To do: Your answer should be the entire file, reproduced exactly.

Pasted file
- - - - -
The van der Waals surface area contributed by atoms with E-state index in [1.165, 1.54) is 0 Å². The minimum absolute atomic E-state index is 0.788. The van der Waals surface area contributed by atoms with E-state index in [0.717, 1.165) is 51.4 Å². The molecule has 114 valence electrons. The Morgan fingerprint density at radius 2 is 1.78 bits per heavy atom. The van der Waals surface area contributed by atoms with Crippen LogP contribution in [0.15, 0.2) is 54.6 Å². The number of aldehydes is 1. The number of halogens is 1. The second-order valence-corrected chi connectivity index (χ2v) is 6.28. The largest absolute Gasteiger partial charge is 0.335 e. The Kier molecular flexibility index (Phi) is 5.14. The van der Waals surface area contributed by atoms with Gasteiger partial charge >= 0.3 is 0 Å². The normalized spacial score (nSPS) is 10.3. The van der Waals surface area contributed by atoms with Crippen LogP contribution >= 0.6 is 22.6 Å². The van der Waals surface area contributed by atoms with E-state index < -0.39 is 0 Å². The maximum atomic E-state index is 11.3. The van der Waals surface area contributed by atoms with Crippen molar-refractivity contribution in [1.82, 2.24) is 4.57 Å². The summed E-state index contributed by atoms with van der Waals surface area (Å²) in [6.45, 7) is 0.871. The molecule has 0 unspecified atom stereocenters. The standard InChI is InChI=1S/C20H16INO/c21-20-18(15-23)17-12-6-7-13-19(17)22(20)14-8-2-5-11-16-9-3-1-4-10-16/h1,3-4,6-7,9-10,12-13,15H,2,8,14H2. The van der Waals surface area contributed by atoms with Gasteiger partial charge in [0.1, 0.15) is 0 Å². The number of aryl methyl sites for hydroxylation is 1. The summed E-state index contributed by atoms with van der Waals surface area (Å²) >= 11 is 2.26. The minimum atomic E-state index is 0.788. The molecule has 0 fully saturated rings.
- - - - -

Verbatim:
The van der Waals surface area contributed by atoms with E-state index in [1.165, 1.54) is 0 Å². The minimum absolute atomic E-state index is 0.788. The van der Waals surface area contributed by atoms with E-state index in [0.717, 1.165) is 51.4 Å². The molecule has 114 valence electrons. The Morgan fingerprint density at radius 2 is 1.78 bits per heavy atom. The van der Waals surface area contributed by atoms with Crippen LogP contribution in [0.15, 0.2) is 54.6 Å². The number of aldehydes is 1. The number of halogens is 1. The second-order valence-corrected chi connectivity index (χ2v) is 6.28. The largest absolute Gasteiger partial charge is 0.335 e. The Kier molecular flexibility index (Phi) is 5.14. The van der Waals surface area contributed by atoms with Gasteiger partial charge >= 0.3 is 0 Å². The normalized spacial score (nSPS) is 10.3. The van der Waals surface area contributed by atoms with Crippen LogP contribution >= 0.6 is 22.6 Å². The van der Waals surface area contributed by atoms with E-state index < -0.39 is 0 Å². The maximum atomic E-state index is 11.3. The van der Waals surface area contributed by atoms with Crippen molar-refractivity contribution in [1.82, 2.24) is 4.57 Å². The summed E-state index contributed by atoms with van der Waals surface area (Å²) in [6.45, 7) is 0.871. The molecule has 0 unspecified atom stereocenters. The standard InChI is InChI=1S/C20H16INO/c21-20-18(15-23)17-12-6-7-13-19(17)22(20)14-8-2-5-11-16-9-3-1-4-10-16/h1,3-4,6-7,9-10,12-13,15H,2,8,14H2. The van der Waals surface area contributed by atoms with Gasteiger partial charge in [0.1, 0.15) is 0 Å². The number of aryl methyl sites for hydroxylation is 1. The summed E-state index contributed by atoms with van der Waals surface area (Å²) >= 11 is 2.26. The minimum atomic E-state index is 0.788. The molecule has 0 fully saturated rings.